In this post:
- A dispelling of some popular educational myths
- Tips to help students discover and activate their studying abilities
- Strategies to make every moment of learning count
- Tips to take directly into your classroom to help students learn more effectively
When my 10 pound baby was born, I realized my first born son had gone his whole life (almost 4 years) without ever saying “I love you.” Not once. Never. Did he feel it? I would think so. But he never said it, and having another baby made me realize that fact.
After a week in the NICU, we brought our baby girl home and my son FINALLY said “I love you!” WOO HOO!
But what changed?
He saw me say I love you to my daughter. I told him and showed him what he needed to do.
He saw an example of what to do and how to do it with another child over and over again.
As teachers, sometimes we don’t realize that we need to explicitly teach things we have done all of our lives. Or perhaps we figured them out so long ago, it never occurs to us that some things need to be taught – and they really really need taught.As teachers, sometimes we don’t realize that we need to explicitly teach things we have done all of our lives. Click To Tweet
- “But Mrs. Riley – I studied last night for 6 hours. Why did I get a D?”
- “I didn’t study because the test isn’t until next week.”
- “I don’t remember prime numbers. We learned that years ago.”
My students have said ALL of those things and more! Do your students say those things or something like them? I have heard them for years whether I was teaching Language Arts or Math, 6th grade or 12th grade.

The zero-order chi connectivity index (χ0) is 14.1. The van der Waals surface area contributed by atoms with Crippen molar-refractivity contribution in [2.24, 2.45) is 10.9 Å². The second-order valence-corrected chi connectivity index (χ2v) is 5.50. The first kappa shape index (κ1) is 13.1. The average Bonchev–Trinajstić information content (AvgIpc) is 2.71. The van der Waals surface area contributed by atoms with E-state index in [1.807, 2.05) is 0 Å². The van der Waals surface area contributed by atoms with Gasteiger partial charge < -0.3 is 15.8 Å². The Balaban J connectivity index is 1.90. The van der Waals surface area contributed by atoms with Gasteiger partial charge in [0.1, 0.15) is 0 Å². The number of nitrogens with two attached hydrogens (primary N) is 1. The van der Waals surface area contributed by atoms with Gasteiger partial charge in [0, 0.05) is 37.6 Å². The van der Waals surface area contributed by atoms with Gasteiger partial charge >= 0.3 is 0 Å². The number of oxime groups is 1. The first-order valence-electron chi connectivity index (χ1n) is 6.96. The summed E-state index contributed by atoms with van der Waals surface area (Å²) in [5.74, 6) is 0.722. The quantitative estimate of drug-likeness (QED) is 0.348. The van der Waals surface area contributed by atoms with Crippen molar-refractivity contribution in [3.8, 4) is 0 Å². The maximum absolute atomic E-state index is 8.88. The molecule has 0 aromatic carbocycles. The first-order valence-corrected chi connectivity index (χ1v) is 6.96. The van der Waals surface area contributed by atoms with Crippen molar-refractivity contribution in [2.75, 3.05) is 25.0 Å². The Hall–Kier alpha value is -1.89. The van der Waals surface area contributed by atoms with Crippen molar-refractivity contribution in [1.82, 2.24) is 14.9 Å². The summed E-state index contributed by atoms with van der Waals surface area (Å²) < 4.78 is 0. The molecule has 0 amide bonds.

Many students, especially the bright and gifted students, were simply never taught how to study well. After pouring over books this summer authored by leading cognitive psychologists, here are some fundamentals I will use in my classroom this year.
First, we need to get over the myths in education.
- Reading a book or chapter over and over again does not equal learning. Learning is engagement. Many students (and adults) can read a passage over and over and still recall nothing.
- Engage Yourself: Check out the “Penny Test” here – something you may have seen a thousand times, but it is difficult to find the right one!
- Teaching Using Learning Styles yields little growth. This one blew me away! But after years of studies, those intelligences of Gardner’s and visual/spatial/kinesthetic learning styles have become one of those festered myths imaginable. Using different learning styles to teach simply doesn’t help. (What DOES work is a strategy below!)
- Engage Yourself: Even Howard Gardner – father of Intelligences – says there are not “styles.” But it is important to learn a skill in different ways. Gardner’s article can be found here.
Second, here are some ways to make every moment count.
Retrieval: The more often you retrieve information from your brain, the more you will make it stick. How do we teach students to quiz themselves? How do we show them what to do when they get home? Model it in school!